Heroes or slavers? Texas observes laws to protect its founders from contempt
Every morning, Texas schoolchildren recite an oath to their state that includes the words, “I promise you allegiance, Texas, a state under God.”
Now, a wave of proposed measures that may soon become law would foster even greater loyalty to Texas in classrooms and public spaces across the state, as Republican lawmakers attempt to reframe Texas history lessons and to minimize the references to slavery and the anti-Mexican discrimination that form part of it. of the founding of the state.
The proposals in Texas, a state that influences school curricula across the country through its huge textbook market, represent some of the most aggressive efforts to control teaching in American history. And they come as nearly a dozen other Republican-led states seek to prohibit or limit how the role of slavery and the pervasive effects of racism can be taught.
Idaho was the first state to sign into law a measure that would withhold funding for schools that teach such lessons. And lawmakers in Louisiana, New Hampshire, and Tennessee have introduced bills that would ban teaching about the enduring legacy of slavery and segregationist laws, or whether any state or country is inherently racist. or sexist.
“The idea that history is a decided project in the political arena is a recipe for disaster,” said Raul Ramos, a University of Houston historian specializing in the American West.
Some of the positioning is political as usual in Texas, where activists have long organized themselves to imbue textbooks with conservative leanings. A particularly active Republican-controlled legislative session has advanced sweeping measures from a slew of new voting restrictions to a ban on abortions after six weeks of pregnancy.
But the measures of Texas history have alarmed educators, historians and activists who have said they largely ignore the role of slavery and anti-Mexican violence campaigns and will fail to educate a generation of students growing up in a state undergoing huge demographic changes.
A measure that was recently passed by Texas House, largely along party lines, would limit teacher-led discussions of current events; ban course credits for political activism or lobbying, which could include students who volunteer for civil rights groups; and ban the teaching of Project 1619, a New York Times initiative that claims it aims to reframe the country’s history by placing the consequences of slavery and the contributions of black Americans at the very center of our national narrative.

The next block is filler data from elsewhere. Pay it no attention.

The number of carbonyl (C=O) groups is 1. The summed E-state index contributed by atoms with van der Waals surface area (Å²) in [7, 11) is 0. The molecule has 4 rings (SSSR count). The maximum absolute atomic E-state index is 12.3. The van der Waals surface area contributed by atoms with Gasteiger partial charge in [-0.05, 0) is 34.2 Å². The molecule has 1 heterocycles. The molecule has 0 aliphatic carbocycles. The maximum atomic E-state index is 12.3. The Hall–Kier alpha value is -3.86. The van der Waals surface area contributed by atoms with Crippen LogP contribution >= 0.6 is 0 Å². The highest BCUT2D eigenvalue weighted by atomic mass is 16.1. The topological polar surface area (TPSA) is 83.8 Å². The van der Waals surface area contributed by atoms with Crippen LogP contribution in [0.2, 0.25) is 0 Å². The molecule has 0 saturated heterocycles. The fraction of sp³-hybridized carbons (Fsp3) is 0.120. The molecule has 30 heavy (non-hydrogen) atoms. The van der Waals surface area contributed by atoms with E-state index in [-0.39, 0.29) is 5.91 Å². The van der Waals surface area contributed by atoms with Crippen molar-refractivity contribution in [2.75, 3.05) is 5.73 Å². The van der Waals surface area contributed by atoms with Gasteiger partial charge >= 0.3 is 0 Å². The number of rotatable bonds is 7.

Another bill that passed through Texas House would create a committee to “promote patriotic education” on the secession of the state of Mexico in 1836, largely by men fighting to extend slavery. Another measure would limit how teachers in Texas classrooms can discuss how racism has influenced the legal system in the state, long a segregationist stronghold, and the rest of the country. And a third bill would prevent exhibits at the Alamo complex in San Antonio from explaining that major figures in the Texas revolution were slave owners.
Mr. Ramos asked how the Texas Revolution, a six-month rebellion that ended in the spring of 1836, could be associated with patriotism and freedom when the state’s new constitution explicitly legalized seven-year slavery. after Mexico abolished it.
“How do you have freedom when you are a slave?” Asked Mr. Ramos. “Eighteen thirty-six securities would have enslaved African Americans in perpetuity.”
The feud over the bill is testing the limits of Texas exceptionalism, with some questioning whether a broad sense of pride among residents should mean ignoring some of the state’s most painful chapters.
The proposed laws also sparked ideological battles over everything from the Jan.6 attack on the U.S. Capitol, with Republicans in Texas voting against a proposal that would have required schools to teach insurgency to immigration status of slaves. white Americans who settled down. illegally in what was then northern Mexico before being among the founders of the state.
“Do you want our children in Texas to learn that the system of government in the United States and Texas is nothing but a cover-up of white supremacy?” Steve Toth, a Republican lawmaker from suburban Houston, asked when he introduced the bill banning education that America is defined by racism.